Another interesting point was utilized in the novel. It transpired in the trials that a certain student who intended to kill himself had agreed to await the convenience of the ‘European Revolutionary Alliance,’ and was to leave a death note in which he would take responsibility for any crimes the ‘Alliance’ cared to saddle him with. Out of this episode came the conception of Kirillov…one of the most important treatments of the Outsider theme in Dostoevsky.”
And finally, in case you were wondering who Lacenaire was:
Pierre François Lacenaire (20 December 1800, Francheville, Rhône – 9 January 1836, Paris) was a famous French poet and murderer.
Upon finishing his education with excellent results, Lacenaire joined the army, eventually deserting in 1829 at the time of the expedition to the Morea. He became a crook and was in and out of prison, which was, as he called it, his “criminal university”. Whilst in prison, Lacenaire recruited two henchmen, Victor Avril and François Martin, and wrote a song, “Petition of a Thief to a King his Neighbor”, as well as “The Prisons and the Penal Regime” for a journal.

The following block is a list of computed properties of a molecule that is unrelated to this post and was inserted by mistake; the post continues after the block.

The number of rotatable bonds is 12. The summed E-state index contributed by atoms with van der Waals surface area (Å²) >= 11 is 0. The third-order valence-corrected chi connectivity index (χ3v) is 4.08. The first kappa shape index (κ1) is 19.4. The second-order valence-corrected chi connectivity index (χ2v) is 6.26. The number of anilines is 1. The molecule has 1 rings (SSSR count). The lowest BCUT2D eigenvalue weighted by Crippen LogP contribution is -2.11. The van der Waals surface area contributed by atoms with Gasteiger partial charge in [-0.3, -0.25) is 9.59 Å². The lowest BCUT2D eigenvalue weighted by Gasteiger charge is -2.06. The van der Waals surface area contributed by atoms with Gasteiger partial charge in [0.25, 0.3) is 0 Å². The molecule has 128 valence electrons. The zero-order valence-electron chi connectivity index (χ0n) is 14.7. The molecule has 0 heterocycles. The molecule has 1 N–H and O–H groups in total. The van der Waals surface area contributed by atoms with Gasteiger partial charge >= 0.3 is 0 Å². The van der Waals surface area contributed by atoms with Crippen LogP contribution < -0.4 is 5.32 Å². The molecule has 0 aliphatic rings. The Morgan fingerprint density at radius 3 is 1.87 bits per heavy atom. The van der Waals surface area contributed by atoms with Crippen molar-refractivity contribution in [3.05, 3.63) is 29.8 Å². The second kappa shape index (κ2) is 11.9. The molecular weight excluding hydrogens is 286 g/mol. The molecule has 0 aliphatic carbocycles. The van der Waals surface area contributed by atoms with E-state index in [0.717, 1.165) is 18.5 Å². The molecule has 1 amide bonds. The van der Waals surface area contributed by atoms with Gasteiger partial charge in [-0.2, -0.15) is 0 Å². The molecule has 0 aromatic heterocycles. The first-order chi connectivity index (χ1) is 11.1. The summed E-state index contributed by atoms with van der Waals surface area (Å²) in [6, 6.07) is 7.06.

In the months between the beginning of his trial for a double murder and his execution, he wrote Memoirs, Revelations and Poems, and during the trial he fiercely defended his crime as a valid protest against social injustices, turning the judicial proceedings into a theatrical event and his cell into a salon. He made a lasting impression on the age and on several writers such as Balzac and Dostoevsky (see below)
Lacenaire also appears in the classic French film Children of Paradise (1945), where his stance as a loner and a rebel is stressed. In the film, he refers to himself as a bold criminal and a social rebel, but his actual criminal activities mostly stay outside the story.
 In literature and film
* Baudelaire called Lacenaire “one of the heroes of modern life”.
* His hand, severed after death, was the subject of a poem by Théophile Gautier.
* Dostoevsky read about Lacenaire’s case and it inspired him to write Crime and Punishment, in which Raskolnikov’s crime was a copy of Lacenaire’s almost down to the last detail.
* Philosopher Michel Foucault believed Lacenaire’s notoriety among Parisians marked the birth of a new kind of lionized outlaw (as opposed to the older folk hero), the bourgeois romantic criminal, and eventually to the detective and true crime genres of literature.
* Lacenaire is portrayed in the epic movie Les Enfants du Paradis (1945) — Children of Paradise in English — directed by Marcel Carné.
* There is a French film called Lacenaire (1990) starring Daniel Auteuil.
Part One, Chapter Three, Sections 8-10 (to the end of the chapter)